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Re: Java: Slow, ugly and irrelevant
Another Java bashing session ??? ;)
The article is too shallow in it's content - a typical piece from
a "techno-journalist" growing up in every nook and corner now a days.
However, as always I have some comments to make.;)
> Lies. Number one: Java is as fast, or faster, than other programming
1. Java is NOT fast, atleast where it should matter - desktop
apps. This is definitely the most worrying part of this
field. The speed disadvantage is in two sides - one, in starting of
the JVM and two, in executing applications.
In server end applications, the first reason is not applicable as
they are ongoing processes. And in point number two, it can't be
EVER be as fast as native apps because of it's bytecode
interpretations. However, I have yet to see the performance of
native code Java compilers, but again they can't be as fast too
because of several reasons. Just comparing with apps in C/C++, when
you trash memory with overrunning pointers, what happens? You take
the machine down. In Java , an exception stops the program. In C,
you keep worrying about memory-leaks, in Java you have a background
garbage collection system. All these slow down the code. In C/C++
you ARE on your own, in Java the JVM does a lot of homework for
you. If they EVER make Java as fast as C/C++, it's got to be a
major science discovery like, einstein's theory being proven
wrong or something...
Java has NEVER been touted as being fast, atleast by people who
know Java or deal with it. This is a lie, or the result of some
marketing propaganda by clueless sales folks.
> languages. And Number two: Java is "portable" -- it is "write-once,
2. Java IS more portable than any other language.
Attempts to make C portable have somewhat succeeded, howver C makes
it too easy to get system specific, while Java makes it very
difficult. While both in C(to some extent) and Java, if you want
you CAN make the program portable, ANSI C is too limited to give an
user complete freedom to design an app)e.g. in areas like GUI, etc.
Using Java you can make even full fledged GUI apps portable.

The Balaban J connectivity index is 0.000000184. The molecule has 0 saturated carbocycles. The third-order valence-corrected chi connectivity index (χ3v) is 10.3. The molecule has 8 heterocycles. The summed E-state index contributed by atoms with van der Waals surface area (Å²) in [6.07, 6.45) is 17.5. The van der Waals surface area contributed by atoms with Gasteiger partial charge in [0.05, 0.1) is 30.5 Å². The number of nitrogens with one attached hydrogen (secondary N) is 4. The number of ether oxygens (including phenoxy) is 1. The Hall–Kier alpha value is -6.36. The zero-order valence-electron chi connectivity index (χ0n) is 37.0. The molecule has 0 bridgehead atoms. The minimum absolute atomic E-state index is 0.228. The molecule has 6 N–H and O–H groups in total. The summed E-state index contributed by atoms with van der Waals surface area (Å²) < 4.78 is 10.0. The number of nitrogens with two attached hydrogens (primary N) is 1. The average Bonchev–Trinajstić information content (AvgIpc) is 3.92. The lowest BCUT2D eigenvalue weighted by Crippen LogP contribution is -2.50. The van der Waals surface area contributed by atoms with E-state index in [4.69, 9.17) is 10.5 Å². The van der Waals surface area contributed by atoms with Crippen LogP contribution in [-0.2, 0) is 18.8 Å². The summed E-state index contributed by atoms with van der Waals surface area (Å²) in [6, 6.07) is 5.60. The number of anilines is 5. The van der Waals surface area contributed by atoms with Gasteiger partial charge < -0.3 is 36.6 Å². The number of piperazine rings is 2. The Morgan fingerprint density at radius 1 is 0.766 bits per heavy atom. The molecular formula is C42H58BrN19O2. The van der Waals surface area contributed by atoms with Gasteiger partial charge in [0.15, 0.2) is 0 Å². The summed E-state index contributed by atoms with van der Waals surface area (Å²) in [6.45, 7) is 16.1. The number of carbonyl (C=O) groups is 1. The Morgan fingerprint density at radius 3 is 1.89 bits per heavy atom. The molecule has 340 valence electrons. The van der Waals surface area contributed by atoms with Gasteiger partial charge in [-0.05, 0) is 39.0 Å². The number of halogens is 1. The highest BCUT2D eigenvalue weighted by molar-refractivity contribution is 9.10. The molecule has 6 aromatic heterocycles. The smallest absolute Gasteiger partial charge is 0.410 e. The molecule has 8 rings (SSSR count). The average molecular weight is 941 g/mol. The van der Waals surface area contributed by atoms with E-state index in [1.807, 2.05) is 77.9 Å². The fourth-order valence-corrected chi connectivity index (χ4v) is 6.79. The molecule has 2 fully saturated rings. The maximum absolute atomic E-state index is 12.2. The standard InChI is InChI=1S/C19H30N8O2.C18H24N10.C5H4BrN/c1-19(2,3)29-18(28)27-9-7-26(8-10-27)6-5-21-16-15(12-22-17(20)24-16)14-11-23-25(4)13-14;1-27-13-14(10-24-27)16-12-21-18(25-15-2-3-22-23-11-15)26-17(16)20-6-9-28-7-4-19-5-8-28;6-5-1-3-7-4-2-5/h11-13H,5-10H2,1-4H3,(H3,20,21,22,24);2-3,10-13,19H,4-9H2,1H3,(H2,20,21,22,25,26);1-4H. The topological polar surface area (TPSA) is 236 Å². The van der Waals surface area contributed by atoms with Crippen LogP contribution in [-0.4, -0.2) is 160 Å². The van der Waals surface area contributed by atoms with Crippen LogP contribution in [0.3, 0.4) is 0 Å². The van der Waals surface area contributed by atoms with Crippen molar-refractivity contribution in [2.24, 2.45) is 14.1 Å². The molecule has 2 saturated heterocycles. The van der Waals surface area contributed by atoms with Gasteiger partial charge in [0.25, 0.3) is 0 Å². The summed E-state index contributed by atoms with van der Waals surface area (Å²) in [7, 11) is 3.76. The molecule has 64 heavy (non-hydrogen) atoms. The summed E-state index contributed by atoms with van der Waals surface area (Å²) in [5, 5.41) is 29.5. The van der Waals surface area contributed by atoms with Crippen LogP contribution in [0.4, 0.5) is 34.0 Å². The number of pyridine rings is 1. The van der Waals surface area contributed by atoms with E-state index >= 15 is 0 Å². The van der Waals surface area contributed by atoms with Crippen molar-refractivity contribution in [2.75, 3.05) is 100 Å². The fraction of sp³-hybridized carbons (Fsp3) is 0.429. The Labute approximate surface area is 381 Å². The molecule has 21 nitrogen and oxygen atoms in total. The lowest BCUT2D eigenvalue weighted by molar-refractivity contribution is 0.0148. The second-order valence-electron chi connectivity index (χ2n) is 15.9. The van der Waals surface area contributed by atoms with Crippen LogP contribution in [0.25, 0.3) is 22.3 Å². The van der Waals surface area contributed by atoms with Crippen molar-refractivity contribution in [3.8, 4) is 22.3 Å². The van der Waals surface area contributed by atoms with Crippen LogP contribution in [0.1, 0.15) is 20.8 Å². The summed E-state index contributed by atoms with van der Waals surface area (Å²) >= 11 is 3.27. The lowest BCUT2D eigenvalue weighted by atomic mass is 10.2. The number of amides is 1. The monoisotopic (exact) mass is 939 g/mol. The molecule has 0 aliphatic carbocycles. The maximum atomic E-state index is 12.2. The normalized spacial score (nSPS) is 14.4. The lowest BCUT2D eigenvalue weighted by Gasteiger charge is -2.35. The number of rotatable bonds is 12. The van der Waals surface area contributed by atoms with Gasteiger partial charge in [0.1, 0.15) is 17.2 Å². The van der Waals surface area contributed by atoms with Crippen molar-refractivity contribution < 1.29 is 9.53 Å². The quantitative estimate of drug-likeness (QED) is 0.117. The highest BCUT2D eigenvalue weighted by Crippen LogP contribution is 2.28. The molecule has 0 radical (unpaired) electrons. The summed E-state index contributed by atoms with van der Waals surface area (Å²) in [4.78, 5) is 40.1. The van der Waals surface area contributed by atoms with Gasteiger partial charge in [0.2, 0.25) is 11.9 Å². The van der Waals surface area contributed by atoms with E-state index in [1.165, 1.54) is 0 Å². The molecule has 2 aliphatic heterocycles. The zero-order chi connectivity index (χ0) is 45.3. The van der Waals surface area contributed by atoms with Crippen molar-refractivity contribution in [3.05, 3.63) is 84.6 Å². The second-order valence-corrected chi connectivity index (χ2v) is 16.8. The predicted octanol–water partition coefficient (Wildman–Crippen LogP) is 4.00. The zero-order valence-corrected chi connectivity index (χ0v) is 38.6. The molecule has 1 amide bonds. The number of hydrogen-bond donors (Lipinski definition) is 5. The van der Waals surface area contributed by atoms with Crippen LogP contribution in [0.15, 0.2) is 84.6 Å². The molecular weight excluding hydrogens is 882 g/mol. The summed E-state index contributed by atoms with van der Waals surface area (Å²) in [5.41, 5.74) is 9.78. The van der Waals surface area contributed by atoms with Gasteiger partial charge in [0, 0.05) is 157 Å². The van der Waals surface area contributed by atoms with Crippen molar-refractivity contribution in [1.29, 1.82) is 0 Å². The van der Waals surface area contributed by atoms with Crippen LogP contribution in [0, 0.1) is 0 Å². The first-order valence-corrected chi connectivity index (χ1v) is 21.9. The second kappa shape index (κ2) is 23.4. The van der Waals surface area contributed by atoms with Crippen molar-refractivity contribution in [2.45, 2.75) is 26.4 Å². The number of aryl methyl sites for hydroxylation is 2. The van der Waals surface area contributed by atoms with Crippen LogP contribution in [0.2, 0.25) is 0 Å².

Again it is all in the programmers hands. You would know that. When
a programmer knows that the s/w has to work on two different
systems, he has a better chance to do it in Java than C/C++.
> <p>Java is far from even being the first attempt at
> portability. Let's not forget that the original motivation behind the
> C<a href="/tech/fsp/glossary/index.html#c">*</a> language, way back in
> the early 1970s, was to create a portable computer language. The
> theory was that a programmer would be able to take a program written
> in C and be able to run it on different computers simply by
> recompiling<a href="/tech/fsp/glossary/index.html#compiler">*</a> the
> source code. And to this end, C has been tremendously successful. I
In those time only *nix systems existed(i think), it was easier to
make C runs the
same way on somewhat similar machines. No one had even dreamt in their
wildest nightmares about the onslaught on Windoze. ;)
> have many programs that can compile and run on Windows, on Intel-based
> Unix workstations and even on Sun Ultra-SPARC servers.
Name one popular application that compiles cleanly on both windows and
unix. And no, cygwin is not an option. ;)
> recompiled. But while the portability works most of the time, Java is
> not, and never will be, a replacement for C or its successor C++.
Java can NEVER be a replacement for C/C++. That's a definite
true. C/C++ is ireplaceable in system related software, and are the
best tools for native development. However Java has it's strengths,
and should be considered as an option in higher level applications.
> <p>The creators of Java tried to make a better C++. But they ended
> up with a language that is ugly, hard to read, and which requires an
Ugly? This guy has never seen a Java code before - that is a definite
true. Rather, he has never seen a perl-obfuscation contest entry in
his lifetime!!! ;) Java and python are some of the most readable
> inordinate amount of typing because of a variety of pedagogical
> restrictions imposed by Java's creators. They ended up with a slow
That is true. Java has a lot of overhead for trivial
applications. They are better off in some scripting languages.
sandipb @ bigfoot.com